By Miriam Raftery
October 2, 2014 (Lemon Grove)—An elaborate five-panel mural depicting the history of Lemon Grove has been awarded the Governor’s Historic Preservation Award for 2014. A letter from the Governor’s office sent to the Lemon Grove Historical Society, which commissioned the project, called it “an exceptional example of historic preservation efforts on behalf of California’s cultural heritage.”
Artists Janne LaValle and Kathleen “Katy” Strzelecki (photo, below) took eight years to complete the mural, which measures 65 feet wide by 18 feet high. The mural depicts five stages in Lemon Grove history including Native American, Spanish, Mexican, pioneers and modern times.
“The mural is a signature project of the Lemon Grove Historical Society and a gift of public art to our city during a period of intensive redevelopment at midtown,” Helen Ofield, president of the Lemon Grove Historical Society, has said. “The key to our big win was the grassroots nature of the mural,” she told East County Magazine, also praising the City of Lemon Grove and supporters of the project.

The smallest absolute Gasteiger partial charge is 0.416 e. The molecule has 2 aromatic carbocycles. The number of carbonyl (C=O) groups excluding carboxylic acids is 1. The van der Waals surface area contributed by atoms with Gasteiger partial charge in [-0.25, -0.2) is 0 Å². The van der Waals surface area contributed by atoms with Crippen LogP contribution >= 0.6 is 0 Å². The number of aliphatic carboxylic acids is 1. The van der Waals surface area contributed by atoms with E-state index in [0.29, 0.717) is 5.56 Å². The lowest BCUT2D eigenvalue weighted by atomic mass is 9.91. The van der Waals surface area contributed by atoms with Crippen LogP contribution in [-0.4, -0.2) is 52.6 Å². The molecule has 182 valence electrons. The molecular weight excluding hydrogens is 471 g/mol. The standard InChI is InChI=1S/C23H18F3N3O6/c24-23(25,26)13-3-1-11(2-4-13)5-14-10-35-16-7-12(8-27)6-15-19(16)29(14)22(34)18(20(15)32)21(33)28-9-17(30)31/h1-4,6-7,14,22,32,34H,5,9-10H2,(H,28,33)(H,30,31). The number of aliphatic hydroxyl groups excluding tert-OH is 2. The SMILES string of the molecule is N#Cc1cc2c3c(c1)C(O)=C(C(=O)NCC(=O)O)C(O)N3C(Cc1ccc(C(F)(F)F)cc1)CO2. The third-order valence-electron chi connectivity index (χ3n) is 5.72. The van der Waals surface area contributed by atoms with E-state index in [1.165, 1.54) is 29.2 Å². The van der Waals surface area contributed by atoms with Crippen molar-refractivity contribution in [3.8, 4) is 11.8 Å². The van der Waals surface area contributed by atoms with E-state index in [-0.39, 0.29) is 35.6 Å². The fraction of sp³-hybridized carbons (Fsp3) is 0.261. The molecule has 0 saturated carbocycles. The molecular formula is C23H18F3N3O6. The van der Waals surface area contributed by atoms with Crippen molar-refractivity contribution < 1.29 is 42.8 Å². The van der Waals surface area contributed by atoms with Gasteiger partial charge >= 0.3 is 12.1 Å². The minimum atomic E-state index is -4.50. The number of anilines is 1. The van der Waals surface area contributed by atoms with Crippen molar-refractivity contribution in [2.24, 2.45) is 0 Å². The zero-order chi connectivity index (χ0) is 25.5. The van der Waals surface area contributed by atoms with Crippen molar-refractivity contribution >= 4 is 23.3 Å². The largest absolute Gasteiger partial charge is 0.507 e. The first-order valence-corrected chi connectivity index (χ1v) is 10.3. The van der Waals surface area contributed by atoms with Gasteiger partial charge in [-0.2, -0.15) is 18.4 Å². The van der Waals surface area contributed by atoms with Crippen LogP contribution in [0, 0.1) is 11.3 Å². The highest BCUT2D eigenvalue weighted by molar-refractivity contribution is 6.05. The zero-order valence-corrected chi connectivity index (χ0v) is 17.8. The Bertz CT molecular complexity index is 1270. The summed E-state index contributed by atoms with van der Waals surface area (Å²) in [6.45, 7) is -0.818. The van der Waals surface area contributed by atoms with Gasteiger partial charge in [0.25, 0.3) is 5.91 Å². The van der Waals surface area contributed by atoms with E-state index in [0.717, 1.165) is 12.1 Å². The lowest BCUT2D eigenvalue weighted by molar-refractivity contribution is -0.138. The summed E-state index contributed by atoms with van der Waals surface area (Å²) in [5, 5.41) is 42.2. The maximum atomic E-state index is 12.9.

Recipients of the award have been invited to Sacramento for an awards presentation on November 20th.
In a prior interview with East County Magazine, Strzelecki said the murals were created using special high resin paints and varnish with UV protection to prevent fading. She added that the project required extensive research at locations including the Barona Museum and the Lemon Grove Historical Scoiety.
The most recent panel includes the area’s diversity with elements representing agriculture, modern buildings and some that are gone, including an old movie theater and fire tower, as well as the iconic lemon statue.
The artists have also done other murals around town, including the Flag Day and Dog Park murals at La Mesa’s Walk of the Stars and murals at the Lemon Grove parsonage. Their work has also been exhibited at the San Diego Museum of Man.
Strzelecki said that the murals have not been marred by graffiti, though they do have anti-graffiti protection. In addition, she noted,“It’s a respect among artists. It’s street art!”
As for the murals that have now won California’s highest award for historic preservation, LaValle said of the mural art, “It’s a lovely way to bring history alive.”